Party: Jason and I commented innumerable times that we couldn't imagine leaving after only two days. I was still so sore after two days and had no idea what to do with this small, hungry baby. However, we did pay for a private room so that he could stay with me (most dads left every night at 8 pm, private room or shared room). Who would ever want to stay in the hospital for five nights in a 4-person shared room?

A friend of ours told us that she loved her two hospital stays in her 6-person room. She said it was like a party where the women sat around reading magazines, sharing advice and the second time around moms helped out the new moms. In the months after she left the hospital, she continued to go out with her hospital roommates. Once again, I'm reminded I should not be so quick to judge things of which I have no experience.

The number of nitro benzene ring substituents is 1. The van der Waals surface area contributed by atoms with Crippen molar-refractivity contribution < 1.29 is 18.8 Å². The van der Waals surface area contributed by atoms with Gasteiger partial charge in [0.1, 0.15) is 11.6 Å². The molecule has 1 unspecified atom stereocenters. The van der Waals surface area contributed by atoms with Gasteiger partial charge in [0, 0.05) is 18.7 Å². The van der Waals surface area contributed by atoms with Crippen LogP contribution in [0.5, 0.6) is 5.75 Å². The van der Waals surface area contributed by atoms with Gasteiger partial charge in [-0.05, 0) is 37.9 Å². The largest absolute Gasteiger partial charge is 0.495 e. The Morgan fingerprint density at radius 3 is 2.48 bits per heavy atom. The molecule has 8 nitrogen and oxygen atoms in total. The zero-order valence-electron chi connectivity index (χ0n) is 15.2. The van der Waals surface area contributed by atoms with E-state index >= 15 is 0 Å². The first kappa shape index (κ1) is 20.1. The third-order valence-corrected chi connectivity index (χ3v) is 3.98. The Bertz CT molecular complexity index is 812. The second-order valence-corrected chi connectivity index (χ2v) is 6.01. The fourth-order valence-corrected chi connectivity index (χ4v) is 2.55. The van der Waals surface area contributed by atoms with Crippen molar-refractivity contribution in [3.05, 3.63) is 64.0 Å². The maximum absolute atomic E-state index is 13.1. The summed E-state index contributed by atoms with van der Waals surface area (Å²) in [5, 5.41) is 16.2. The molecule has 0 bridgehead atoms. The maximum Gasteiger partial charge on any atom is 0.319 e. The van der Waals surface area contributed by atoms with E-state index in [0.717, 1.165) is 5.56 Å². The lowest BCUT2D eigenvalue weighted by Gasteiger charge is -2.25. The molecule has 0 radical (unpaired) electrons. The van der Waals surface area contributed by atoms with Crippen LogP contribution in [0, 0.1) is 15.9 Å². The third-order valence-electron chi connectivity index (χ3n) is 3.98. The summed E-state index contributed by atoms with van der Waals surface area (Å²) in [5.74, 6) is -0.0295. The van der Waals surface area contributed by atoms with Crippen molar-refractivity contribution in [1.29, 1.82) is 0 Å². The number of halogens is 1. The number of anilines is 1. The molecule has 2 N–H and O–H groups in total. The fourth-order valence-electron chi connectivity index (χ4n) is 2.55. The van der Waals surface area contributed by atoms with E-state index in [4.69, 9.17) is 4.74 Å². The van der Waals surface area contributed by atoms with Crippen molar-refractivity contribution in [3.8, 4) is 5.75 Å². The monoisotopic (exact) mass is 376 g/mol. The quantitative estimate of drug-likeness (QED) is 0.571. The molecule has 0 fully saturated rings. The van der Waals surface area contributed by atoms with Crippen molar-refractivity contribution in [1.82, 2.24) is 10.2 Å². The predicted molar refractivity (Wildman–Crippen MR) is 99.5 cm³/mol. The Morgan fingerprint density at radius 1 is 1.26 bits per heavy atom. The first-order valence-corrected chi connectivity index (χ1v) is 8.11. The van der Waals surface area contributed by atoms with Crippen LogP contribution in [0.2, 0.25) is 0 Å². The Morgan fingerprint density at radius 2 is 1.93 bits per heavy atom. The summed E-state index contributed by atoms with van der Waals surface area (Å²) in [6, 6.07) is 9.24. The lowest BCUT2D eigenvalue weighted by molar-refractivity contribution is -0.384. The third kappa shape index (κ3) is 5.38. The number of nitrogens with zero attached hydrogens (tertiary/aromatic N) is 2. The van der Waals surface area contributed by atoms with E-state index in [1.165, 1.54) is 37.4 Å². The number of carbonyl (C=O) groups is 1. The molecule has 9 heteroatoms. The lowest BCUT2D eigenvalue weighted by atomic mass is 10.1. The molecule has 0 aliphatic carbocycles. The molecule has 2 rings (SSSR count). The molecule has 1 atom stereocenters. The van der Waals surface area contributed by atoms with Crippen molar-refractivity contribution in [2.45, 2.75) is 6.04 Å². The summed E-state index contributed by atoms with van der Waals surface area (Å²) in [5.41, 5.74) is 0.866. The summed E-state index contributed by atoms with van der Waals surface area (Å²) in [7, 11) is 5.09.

One last surprise about staying in a Japanese hospital: a generally all-inclusive and reasonable price for the entire week. I suspect the pre-imsurance cost of our 6-night stay was less than the typical 2-night stay in the US. We paid extra for the private room, Jason's meals and treatment associated with my infection (mostly covered by insurance), but otherwise we did not have an itemized bill for every painkiller, ice pack, and heating pad that I requested. There was just one fixed cost for normal labor, delivery, and recovery, with room costs varying only by room type.

Getting ready to go home.
Actually, there was another surprise. An emergency evacuation drill coincided with our departure. The lobby was full of staff and fake patient volunteers carried out on stretchers. Fortunately, we were warned in advance, so that we didn't freak out over the crowds on what is usually a quiet Saturday afternoon at the hospital.